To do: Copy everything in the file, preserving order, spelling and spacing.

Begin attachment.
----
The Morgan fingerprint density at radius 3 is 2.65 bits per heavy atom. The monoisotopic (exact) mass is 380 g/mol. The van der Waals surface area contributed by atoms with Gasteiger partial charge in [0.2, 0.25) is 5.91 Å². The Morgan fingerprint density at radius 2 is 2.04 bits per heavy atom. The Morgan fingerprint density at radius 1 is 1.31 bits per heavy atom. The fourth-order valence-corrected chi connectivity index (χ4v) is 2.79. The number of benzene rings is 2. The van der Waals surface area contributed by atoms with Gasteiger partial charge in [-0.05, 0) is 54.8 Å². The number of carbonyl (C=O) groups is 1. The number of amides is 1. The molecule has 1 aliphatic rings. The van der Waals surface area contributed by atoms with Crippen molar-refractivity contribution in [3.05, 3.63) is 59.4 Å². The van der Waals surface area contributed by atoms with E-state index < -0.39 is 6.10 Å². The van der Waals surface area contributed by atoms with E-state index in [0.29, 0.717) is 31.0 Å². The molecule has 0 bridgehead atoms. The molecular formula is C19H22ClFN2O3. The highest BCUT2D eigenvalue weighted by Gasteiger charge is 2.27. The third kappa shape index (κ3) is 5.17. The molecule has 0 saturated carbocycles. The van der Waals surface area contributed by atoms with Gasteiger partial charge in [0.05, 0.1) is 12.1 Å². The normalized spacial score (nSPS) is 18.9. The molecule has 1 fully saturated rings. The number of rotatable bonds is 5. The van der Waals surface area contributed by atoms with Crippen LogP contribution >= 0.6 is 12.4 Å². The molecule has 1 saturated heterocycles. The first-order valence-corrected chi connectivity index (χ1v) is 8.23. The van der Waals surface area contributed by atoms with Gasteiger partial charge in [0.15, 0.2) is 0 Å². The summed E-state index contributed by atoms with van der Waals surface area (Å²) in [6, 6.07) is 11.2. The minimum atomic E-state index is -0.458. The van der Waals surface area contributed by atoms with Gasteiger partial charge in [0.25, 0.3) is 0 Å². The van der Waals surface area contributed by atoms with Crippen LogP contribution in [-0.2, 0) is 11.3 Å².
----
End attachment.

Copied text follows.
The Morgan fingerprint density at radius 3 is 2.65 bits per heavy atom. The monoisotopic (exact) mass is 380 g/mol. The van der Waals surface area contributed by atoms with Gasteiger partial charge in [0.2, 0.25) is 5.91 Å². The Morgan fingerprint density at radius 2 is 2.04 bits per heavy atom. The Morgan fingerprint density at radius 1 is 1.31 bits per heavy atom. The fourth-order valence-corrected chi connectivity index (χ4v) is 2.79. The number of benzene rings is 2. The van der Waals surface area contributed by atoms with Gasteiger partial charge in [-0.05, 0) is 54.8 Å². The number of carbonyl (C=O) groups is 1. The number of amides is 1. The molecule has 1 aliphatic rings. The van der Waals surface area contributed by atoms with Crippen molar-refractivity contribution in [3.05, 3.63) is 59.4 Å². The van der Waals surface area contributed by atoms with E-state index < -0.39 is 6.10 Å². The van der Waals surface area contributed by atoms with E-state index in [0.29, 0.717) is 31.0 Å². The molecule has 0 bridgehead atoms. The molecular formula is C19H22ClFN2O3. The highest BCUT2D eigenvalue weighted by Gasteiger charge is 2.27. The third kappa shape index (κ3) is 5.17. The molecule has 0 saturated carbocycles. The van der Waals surface area contributed by atoms with Gasteiger partial charge in [0.05, 0.1) is 12.1 Å². The normalized spacial score (nSPS) is 18.9. The molecule has 1 fully saturated rings. The number of rotatable bonds is 5. The van der Waals surface area contributed by atoms with Crippen LogP contribution >= 0.6 is 12.4 Å². The molecule has 1 saturated heterocycles. The first-order valence-corrected chi connectivity index (χ1v) is 8.23. The van der Waals surface area contributed by atoms with Gasteiger partial charge in [0.15, 0.2) is 0 Å². The summed E-state index contributed by atoms with van der Waals surface area (Å²) in [6, 6.07) is 11.2. The minimum atomic E-state index is -0.458. The van der Waals surface area contributed by atoms with Gasteiger partial charge in [0.25, 0.3) is 0 Å². The van der Waals surface area contributed by atoms with Crippen LogP contribution in [-0.2, 0) is 11.3 Å².